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For Kids With Hearing Issues, Early Intervention Crucial to School Readiness
  • Posted September 28, 2020

For Kids With Hearing Issues, Early Intervention Crucial to School Readiness

When babies with hearing impairments get help very early in life, they are more likely to be "kindergarten-ready" when the time comes, a new study finds.

In the United States, all states have government-funded "early intervention" programs designed to assist parents whose babies are deaf or hard of hearing. Ideally, that intervention starts soon after hearing issues are diagnosed, as early in life as possible.

Researchers have found that when babies are enrolled in the programs before they are 6 months old, it aids their language development.

The new study suggests it also better prepares them for kindergarten.

In fact, those children were as likely to show "kindergarten readiness" as youngsters with no hearing problems, according to the report published online Sept. 28 in Pediatrics.

"This reinforces what we've believed -- the earlier we start, the better," said Adena Dacy, a speech-language pathologist who was not involved in the study.

It's important that families are aware early intervention services exist, she said, and that they ask for them if their pediatrician has not directed them to resources.

Dacy is associate director of clinical issues in speech-language pathology at the American Speech-Language-Hearing Association.

Jareen Meinzen-Derr, the lead researcher on the new study, agreed that the message is "earlier is better."

Even when infants are very young, support for parents -- focused on how they interact with their hard-of-hearing baby -- is crucial.

"We're trying to prevent [developmental] delays from happening," said Meinzen-Derr, of Cincinnati Children's Hospital Medical Center.

The findings do leave questions open. There are different types of early intervention services, and it's not clear how that relates to kids' kindergarten readiness.

It's also unclear, Dacy said, whether the services were largely using sign language, spoken language or a mix -- or how often children had cochlear implants to aid with their hearing.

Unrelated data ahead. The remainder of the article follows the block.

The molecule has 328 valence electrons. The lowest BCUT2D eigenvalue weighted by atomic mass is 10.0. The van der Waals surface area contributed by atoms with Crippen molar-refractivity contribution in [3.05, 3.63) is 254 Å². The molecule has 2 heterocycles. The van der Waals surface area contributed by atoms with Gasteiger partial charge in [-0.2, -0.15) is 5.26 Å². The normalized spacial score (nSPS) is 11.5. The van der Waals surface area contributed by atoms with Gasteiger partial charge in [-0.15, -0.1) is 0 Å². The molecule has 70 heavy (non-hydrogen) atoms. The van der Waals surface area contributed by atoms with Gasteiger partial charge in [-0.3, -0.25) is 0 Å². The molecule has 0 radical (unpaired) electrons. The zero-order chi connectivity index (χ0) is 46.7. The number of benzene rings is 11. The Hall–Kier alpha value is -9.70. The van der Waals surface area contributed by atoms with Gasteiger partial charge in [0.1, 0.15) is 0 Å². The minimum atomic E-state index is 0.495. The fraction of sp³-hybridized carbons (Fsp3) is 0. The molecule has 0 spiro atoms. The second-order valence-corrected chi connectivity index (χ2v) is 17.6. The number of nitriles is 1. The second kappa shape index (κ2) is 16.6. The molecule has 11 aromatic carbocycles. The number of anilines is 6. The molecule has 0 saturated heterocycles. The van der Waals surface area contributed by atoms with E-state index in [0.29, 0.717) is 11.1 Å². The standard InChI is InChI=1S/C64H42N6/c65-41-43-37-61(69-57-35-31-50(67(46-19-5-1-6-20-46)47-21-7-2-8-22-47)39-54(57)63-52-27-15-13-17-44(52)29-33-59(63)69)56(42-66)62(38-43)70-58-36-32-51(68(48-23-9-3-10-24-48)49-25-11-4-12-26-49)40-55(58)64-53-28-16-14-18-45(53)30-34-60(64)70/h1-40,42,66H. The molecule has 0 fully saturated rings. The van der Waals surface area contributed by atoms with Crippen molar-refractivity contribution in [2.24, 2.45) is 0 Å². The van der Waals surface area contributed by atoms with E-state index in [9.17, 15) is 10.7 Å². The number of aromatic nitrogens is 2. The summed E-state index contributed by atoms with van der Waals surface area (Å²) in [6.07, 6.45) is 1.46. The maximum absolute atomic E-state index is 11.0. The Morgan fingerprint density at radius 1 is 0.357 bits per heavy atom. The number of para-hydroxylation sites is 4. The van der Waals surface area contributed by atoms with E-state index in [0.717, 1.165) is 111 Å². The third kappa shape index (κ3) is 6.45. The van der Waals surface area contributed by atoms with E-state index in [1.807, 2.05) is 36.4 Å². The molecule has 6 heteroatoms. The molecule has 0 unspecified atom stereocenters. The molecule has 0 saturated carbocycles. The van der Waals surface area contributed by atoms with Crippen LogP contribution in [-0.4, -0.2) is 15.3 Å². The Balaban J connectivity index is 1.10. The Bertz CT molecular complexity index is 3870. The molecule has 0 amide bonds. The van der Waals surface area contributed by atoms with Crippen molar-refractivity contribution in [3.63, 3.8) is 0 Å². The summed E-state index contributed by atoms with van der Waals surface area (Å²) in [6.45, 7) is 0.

What the findings do show is support for the grounding principle of state early intervention programs.

The programs have a "1-3-6" goal, Dacy explained. Newborns should be screened for hearing problems before 1 month of age (and ideally in the hospital, right after birth); newborns who fail that screening should have a diagnostic evaluation before 3 months of age; and intervention services should start before the age of 6 months.

Statistics show that most U.S. infants get that newborn screening. But not all babies with hearing problems are enrolled in services as early as they should be.

There can be various barriers, according to Meinzen-Derr. Sometimes parents choose to enter later, unaware that earlier is better.

Availability of trained therapists is another issue, especially in rural areas. But the services, which are often delivered at families' homes, can be done via telehealth when needed, Dacy said.

For the study, Meinzen-Derr's team analyzed data on 385 Ohio children diagnosed with permanent hearing loss. Almost 58% had started intervention before 6 months of age; the rest were enrolled later -- usually before they were 1 year old.

Of the children who'd started earlier, 34% showed kindergarten readiness when the time came -- on par with Ohio children in general.

In contrast, that was true of only 21% of children who'd started intervention services later, the findings showed.

Readiness means that children have the language and number skills, physical development and social abilities expected by kindergarten age.

Children who aren't at that level yet are deemed to either be "approaching" readiness or to be "emerging." Of hearing-impaired children who entered an intervention program early, 34% were in that emerging group, compared to 23% of Ohio children in general.

"That suggests there's still room for improvement," Meinzen-Derr said.

One possibility could be to extend the services through pre-school, she noted. Currently, state programs serve children from birth to age 3.

Meinzen-Derr encouraged parents to take any concerns about their baby's hearing to their pediatrician. That, she said, includes pushing for a timely diagnosis after their baby fails the newborn hearing screening, and getting into an intervention program as quickly as possible after a diagnosis is made.

More information

Babyhearing.org has more on early intervention.

SOURCES: Jareen Meinzen-Derr, PhD, MPH, professor, departments of pediatrics, otolaryngology, head and neck surgery, Cincinnati Children's Hospital Medical Center, University of Cincinnati College of Medicine, Ohio; Adena Dacy, MS, CCC-SLP, associate director, clinical issues in speech-language pathology, American Speech-Language-Hearing Association, Rockville, Md.; Pediatrics, Sept. 28, 2020, online
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